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Evaluate : $$\int_{0}^{+\infty }{\left( \frac{x}{{{\text{e}}^{x}}-{{\text{e}}^{-x}}}-\frac{1}{2} \right)\frac{1}{{{x}^{2}}}\text{d}x}$$

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How many weird integrals and sums have you posted now with absolutely no context or thought of your own? –  mrf Feb 4 '13 at 9:34
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@Ryan: if I understand mrf correctly, when you post one of these integrals, perhaps you may want to add a brief description of how you may have tried doing it, or how you think it may need to be done. That said, I do not want to discourage your postings, as we have been able to learn some techniques for these problems. –  Ron Gordon Feb 4 '13 at 9:53
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It's hard for me to refrain myself from upvoting the question since I only focus on the problem itself (+1). On the other hand, I understand people that ask for more details because your question might be wrongly understood. –  Chris's sis Feb 4 '13 at 10:30
    
maple12 couldn't get closed form, numerically it's -0.34657... –  coffeemath Feb 4 '13 at 13:18
    
@coffeemath: this seems like $-\ln 2 / 2$ –  Chris's sis Feb 4 '13 at 13:23
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2 Answers

up vote 11 down vote accepted

Related technique. Here is a closed form solution of the integral

$$\int_{0}^{+\infty }{\left( \frac{x}{{{\text{e}}^{x}}-{{\text{e}}^{-x}}}-\frac{1}{2} \right)\frac{1}{{{x}^{2}}}\text{d}x} = -\frac{\ln(2)}{2}. $$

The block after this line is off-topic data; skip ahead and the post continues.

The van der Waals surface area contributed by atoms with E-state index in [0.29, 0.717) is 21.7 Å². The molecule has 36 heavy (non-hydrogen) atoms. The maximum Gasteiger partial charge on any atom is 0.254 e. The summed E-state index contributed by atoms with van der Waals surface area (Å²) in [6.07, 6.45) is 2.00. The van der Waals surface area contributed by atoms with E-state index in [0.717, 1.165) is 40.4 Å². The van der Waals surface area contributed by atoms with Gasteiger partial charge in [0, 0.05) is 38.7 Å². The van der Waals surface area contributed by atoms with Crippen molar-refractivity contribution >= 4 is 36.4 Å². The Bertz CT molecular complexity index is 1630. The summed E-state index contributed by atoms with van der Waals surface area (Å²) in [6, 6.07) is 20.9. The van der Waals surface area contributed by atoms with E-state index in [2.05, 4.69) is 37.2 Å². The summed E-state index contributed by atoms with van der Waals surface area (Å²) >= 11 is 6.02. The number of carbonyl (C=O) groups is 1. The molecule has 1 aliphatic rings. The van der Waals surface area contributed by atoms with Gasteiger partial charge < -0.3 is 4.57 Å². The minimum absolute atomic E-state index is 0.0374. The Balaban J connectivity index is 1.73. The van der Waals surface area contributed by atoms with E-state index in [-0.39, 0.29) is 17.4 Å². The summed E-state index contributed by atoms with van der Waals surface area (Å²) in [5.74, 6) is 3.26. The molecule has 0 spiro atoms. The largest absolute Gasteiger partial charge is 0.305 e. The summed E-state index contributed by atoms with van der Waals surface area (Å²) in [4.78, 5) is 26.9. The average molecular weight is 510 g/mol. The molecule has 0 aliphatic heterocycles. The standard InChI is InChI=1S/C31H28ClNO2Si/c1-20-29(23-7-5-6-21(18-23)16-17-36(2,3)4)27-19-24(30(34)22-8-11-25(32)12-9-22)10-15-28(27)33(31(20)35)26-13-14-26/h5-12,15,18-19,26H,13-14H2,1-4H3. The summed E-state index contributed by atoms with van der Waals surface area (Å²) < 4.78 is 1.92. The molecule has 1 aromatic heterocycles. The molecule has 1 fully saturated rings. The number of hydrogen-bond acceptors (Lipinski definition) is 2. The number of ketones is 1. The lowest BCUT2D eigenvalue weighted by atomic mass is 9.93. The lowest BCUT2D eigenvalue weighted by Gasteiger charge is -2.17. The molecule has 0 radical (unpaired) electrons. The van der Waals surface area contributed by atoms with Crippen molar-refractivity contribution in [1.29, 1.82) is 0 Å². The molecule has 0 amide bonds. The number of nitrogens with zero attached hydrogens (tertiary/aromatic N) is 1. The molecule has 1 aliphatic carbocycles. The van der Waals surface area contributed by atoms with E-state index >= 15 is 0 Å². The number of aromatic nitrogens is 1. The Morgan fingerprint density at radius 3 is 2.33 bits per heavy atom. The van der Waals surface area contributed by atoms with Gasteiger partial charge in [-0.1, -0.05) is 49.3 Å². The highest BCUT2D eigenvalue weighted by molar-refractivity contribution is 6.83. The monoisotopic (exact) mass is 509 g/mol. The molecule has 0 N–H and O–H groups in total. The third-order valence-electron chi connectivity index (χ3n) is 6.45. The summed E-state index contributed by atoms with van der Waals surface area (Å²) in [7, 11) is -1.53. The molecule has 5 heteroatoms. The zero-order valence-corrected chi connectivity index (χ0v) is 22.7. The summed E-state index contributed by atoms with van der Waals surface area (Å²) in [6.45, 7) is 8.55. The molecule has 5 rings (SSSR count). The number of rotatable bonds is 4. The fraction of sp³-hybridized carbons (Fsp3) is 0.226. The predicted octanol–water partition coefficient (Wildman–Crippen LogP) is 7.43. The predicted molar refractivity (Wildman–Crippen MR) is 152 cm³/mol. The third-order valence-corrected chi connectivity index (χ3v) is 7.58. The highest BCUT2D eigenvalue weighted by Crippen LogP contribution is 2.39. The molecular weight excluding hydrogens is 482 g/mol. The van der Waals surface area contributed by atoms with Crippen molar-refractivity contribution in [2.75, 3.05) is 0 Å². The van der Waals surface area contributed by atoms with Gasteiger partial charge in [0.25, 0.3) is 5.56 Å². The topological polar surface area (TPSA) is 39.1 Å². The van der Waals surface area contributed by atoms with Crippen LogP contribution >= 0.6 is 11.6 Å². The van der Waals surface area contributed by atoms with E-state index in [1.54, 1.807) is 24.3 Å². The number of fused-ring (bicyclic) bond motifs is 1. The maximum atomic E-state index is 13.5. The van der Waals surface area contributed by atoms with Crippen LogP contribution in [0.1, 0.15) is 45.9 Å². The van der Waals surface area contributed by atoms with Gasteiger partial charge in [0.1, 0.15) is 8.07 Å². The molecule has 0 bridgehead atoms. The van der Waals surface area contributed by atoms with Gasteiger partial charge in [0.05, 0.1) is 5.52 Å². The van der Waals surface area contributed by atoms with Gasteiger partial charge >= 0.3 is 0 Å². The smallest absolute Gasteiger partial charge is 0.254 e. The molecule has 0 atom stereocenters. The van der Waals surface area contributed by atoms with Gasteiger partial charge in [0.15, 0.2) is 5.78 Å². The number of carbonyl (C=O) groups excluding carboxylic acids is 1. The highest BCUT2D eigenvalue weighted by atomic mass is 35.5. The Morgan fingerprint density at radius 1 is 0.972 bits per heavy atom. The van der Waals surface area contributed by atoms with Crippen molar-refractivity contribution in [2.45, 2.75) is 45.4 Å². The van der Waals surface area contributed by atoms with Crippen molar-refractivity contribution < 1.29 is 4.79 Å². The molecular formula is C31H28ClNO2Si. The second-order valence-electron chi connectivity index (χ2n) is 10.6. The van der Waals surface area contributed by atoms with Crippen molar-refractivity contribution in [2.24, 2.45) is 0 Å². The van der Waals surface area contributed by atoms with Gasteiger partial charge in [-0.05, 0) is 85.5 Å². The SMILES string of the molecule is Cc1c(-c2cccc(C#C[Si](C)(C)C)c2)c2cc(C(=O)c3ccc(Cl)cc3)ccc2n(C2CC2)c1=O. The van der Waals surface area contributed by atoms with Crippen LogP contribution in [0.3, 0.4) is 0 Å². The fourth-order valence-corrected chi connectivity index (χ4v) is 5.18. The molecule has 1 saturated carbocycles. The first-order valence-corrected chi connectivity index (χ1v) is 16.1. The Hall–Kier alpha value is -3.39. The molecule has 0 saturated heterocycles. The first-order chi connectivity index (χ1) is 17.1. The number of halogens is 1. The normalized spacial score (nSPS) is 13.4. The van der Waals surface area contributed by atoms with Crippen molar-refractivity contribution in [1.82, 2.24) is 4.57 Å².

Here is the technique, consider the integral

$$ F(s) = \int_{0}^{+\infty }{e^{-sx}\left( \frac{x}{{{\text{e}}^{x}}-{{\text{e}}^{-x}}}-\frac{1}{2} \right)\frac{1}{{{x}^{2}}}\text{d}x}, $$

which implies

$$ F''(s) = \int_{0}^{+\infty }{e^{-sx}\left( \frac{x}{{{\text{e}}^{x}}-{{\text{e}}^{-x}}}-\frac{1}{2} \right)\text{d}x}. $$

The last integral is the Laplace transform of the function

$$ \frac{x}{{{\text{e}}^{x}}-{{\text{e}}^{-x}}}-\frac{1}{2} $$

and equals

$$ F''(s) = \frac{1}{4}\,\psi' \left( \frac{1}{2}+\frac{1}{2}\,s \right) -\frac{1}{2s}. $$

Now, you need to integrate the last equation twice and determine the two constants of integrations, then take the limit as $s\to 0$ to get the result.

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Interesting method, I use trying to solve this yesterday, by $\psi$ do you mean $\psi(x)=\frac{\Gamma '(x)}{\Gamma(x)}$ –  user10444 Feb 5 '13 at 11:32
    
@MhenniBenghorbal :Thx for your nice method! I struggled for few days and find a ugly solution...:) –  Ryan Feb 5 '13 at 11:43
    
Can you show how to get that two constants plz? :) –  Ryan Feb 5 '13 at 12:11
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@MhenniBenghorbal: brilliant! (+1) –  Chris's sis Feb 5 '13 at 14:19
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@MhenniBenghorbal: I think that Laplace point is a tricky one :+) –  B. S. Jul 14 '13 at 6:37
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\begin{align} ? &\equiv {1 \over 4}\int_{-\infty}^{\infty} {x - \sinh\left(x\right) \over x^{2}\sinh\left(x\right)}\,{\rm d}x = {1 \over 4}\sum_{n = 1}^{\infty}2\pi{\rm i} \lim_{x \to {\rm i}\,n\,\pi} {\left\lbrack x - \sinh\left(x\right)\right\rbrack\left(x - {\rm i}n\pi\right) \over x^{2}\sinh\left(x\right)} \\[3mm]&= {\rm i}\,{\pi \over 2}\sum_{n = 1}^{\infty} {{\rm i}n\pi \over \left({\rm i}n\pi\right)^{2}}\,\lim_{x \to {\rm i}\,n\,\pi} {x - {\rm i}n\pi \over \sinh\left(x\right)} = {1 \over 2}\sum_{n = 1}^{\infty} {1 \over n}\,{1 \over \cosh\left({\rm i}n\pi\right)} = {1 \over 2}\sum_{n = 1}^{\infty} {1 \over n}\,{1 \over \cos\left(\pi n\right)} \\[3mm]&= {1 \over 2}\sum_{n = 1}^{\infty} {\left(-1\right)^{n} \over n} = {1 \over 2}\int_{0}^{1}{\rm d}x \left\lbrack {{\rm d} \over {\rm d}x}\sum_{n = 1}^{\infty} {\left(-1\right)^{n}x^{n} \over n} \right\rbrack = {1 \over 2}\int_{0}^{1}{\rm d}x\, \sum_{n = 1}^{\infty}\left(-1\right)^{n}x^{n - 1} \\[3mm]&= {1 \over 2}\int_{0}^{1}{-1 \over 1 - \left(-x\right)}\,{\rm d}x = \color{#ff0000}{\large -\,{1 \over 2}\,\ln\left(2\right)} \end{align}

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